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In 1863, Union forces surrounded the city of Charleston. Their vice-like grip on the harbor would hold the city hostage for nearly two years, becoming the longest siege in the history of modern warfare. But for almost two centuries prior, a singular ideology forged among the headstrong citizens of Charleston had laid a different sort of siege to the entire American South--the promulgation of brutal, deplorable, and immensely profitable institution of slavery. In America's Longest Siege, Joseph Kelly examines the nation's long struggle with its "peculiar institution" through the hotly contested debates in the city at the center of the slave trade. From the earliest slave rebellions to the Nullification crisis to the final, tragic act of secession that doomed both the city and the South as a whole, Kelly captures the toxic mix of nationalism, paternalism, and unprecedented wealth that made Charleston the focus of the nationwide debate over slavery.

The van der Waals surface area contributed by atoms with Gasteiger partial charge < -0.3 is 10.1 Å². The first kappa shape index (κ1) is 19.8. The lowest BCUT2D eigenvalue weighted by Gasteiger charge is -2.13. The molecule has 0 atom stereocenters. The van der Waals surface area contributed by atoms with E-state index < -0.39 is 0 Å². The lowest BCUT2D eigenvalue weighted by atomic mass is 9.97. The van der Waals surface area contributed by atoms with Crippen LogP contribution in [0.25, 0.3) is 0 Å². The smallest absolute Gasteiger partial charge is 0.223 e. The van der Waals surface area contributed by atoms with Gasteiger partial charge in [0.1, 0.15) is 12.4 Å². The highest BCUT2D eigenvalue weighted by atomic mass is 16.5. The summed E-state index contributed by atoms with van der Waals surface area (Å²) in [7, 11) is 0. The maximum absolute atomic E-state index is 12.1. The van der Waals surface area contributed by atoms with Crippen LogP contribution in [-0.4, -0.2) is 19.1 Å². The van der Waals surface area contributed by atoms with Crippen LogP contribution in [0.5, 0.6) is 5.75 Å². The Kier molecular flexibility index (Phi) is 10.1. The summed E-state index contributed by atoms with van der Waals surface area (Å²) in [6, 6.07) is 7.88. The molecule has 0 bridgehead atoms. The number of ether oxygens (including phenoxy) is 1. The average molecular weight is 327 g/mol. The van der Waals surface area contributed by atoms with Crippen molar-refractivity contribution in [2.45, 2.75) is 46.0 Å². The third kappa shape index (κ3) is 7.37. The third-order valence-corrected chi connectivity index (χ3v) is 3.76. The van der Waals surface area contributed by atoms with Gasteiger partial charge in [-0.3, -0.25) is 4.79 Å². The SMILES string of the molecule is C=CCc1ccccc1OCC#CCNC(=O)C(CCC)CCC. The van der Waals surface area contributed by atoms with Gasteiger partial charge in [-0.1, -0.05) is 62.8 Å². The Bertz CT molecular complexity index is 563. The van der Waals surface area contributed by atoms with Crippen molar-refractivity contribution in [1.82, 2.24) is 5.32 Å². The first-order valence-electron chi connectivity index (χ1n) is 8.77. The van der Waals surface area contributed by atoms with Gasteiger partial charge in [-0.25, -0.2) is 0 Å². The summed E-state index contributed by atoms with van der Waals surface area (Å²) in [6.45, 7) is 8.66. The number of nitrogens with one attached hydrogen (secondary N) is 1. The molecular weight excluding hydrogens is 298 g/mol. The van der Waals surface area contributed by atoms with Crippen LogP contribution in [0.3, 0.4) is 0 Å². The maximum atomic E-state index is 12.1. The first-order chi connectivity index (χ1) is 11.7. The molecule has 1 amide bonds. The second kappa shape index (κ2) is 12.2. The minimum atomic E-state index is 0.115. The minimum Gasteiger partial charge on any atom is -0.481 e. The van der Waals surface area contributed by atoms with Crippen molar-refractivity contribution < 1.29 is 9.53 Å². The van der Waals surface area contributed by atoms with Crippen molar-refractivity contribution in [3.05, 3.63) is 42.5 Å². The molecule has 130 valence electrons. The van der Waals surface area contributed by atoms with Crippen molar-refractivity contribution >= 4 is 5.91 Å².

About the Author

Joseph Kelly

Joseph Kelly was born in New York, went to school in Houston, Dallas, and Austin, and now lives in Charleston, South Carolina, where he teaches literature and Irish studies at the College of Charleston. His first book, "Our Joyce: From Outcast to Icon," recounts history of James Joyce's influence on American culture, including the famous trial, The United States v. One Book Called "Ulysses." "America's Longest Siege," a History Book Club selection, follows the gradual, siege-like spread of the nation's most pernicious idea--that slavery is a positive good for whites and blacks--tracing it from its roots in Charleston till it invested nearly the entire South. Currently he is writing a book on the forgotten heroes of the Jamestown settlement, the dissenters, mutineers, and rebels who first experimented with the ideals of liberty and the pursuit of happiness.



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